Takeaway:
 Batch normalization helps in training deeper networks and accelerates training.
 Proper adjustments are needed when using batch norm during inference to ensure consistency and accurate predictions.
Softmax Regression and MultiClass Classification
 Introduction to MultiClass Classification:
 Until now, the focus was on binary classification (e.g., determining whether an image is a cat or not).
 However, there are situations where more than two classes need to be classified.
 Example: Classifying animals into categories such as cats (class 1), dogs (class 2), baby chicks (class 3), or none of the above (class 0).
 Softmax Regression:
 It’s a generalization of logistic regression designed for multiclass classification tasks.
 Uses a symbol \(C\) to represent the total number of classes.
 In the given example, \(C\) is 4, representing the four animal classes.
 Neural Network Design for Softmax:
 The top layer of the neural network has \(C\) units.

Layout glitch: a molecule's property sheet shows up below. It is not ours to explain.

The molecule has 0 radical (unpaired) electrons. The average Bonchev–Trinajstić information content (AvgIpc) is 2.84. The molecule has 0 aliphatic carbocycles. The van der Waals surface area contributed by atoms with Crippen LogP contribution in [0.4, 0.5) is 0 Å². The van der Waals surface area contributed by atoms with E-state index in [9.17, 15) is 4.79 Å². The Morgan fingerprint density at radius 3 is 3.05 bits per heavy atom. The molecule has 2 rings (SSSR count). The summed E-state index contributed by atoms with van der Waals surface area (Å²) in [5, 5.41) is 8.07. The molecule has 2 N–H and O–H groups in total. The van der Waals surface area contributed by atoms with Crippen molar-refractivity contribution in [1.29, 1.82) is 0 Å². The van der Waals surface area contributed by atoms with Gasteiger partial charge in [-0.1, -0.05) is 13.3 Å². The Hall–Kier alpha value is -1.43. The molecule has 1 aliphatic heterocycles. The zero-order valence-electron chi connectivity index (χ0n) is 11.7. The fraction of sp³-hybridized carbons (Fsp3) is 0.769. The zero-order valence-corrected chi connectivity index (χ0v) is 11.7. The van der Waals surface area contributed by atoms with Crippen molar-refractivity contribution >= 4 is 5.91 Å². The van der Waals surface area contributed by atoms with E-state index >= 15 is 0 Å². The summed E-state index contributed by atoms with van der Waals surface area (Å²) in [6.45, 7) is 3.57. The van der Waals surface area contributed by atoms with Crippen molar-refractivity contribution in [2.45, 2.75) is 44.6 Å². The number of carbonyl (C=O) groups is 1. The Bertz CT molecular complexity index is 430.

Each unit represents the probability of one class.
 E.g., The first unit might represent the probability that the input belongs to class 0 (“other”).
 Softmax Output:
 The output \(y_{hat}\) from the Softmax layer is a 4x1 vector in the given example.
 This vector represents the probabilities of the input belonging to each of the four classes.
 The sum of these probabilities should always equal 1.
 Implementing Softmax in Neural Networks:
 The computation in the last layer of the network involves determining \(z_{L}\), which is the product of weights \(w_{L}\) and activations from the previous layer plus biases.
 The Softmax activation function then processes this \(z_{L}\).
 It involves computing a temporary variable \(t\) as the exponentiation of \(z_{L}\) elementwise.
 The final output \(a_{L}\) is then derived by normalizing \(t\) such that the sum of its elements equals 1.
 Working Example:
 For a given \(z_{L}\) of [5, 2, 1, 3], the corresponding \(t\) values are calculated. These are then normalized to produce the final \(a_{L}\) probabilities.
 Unique Feature of Softmax Activation Function: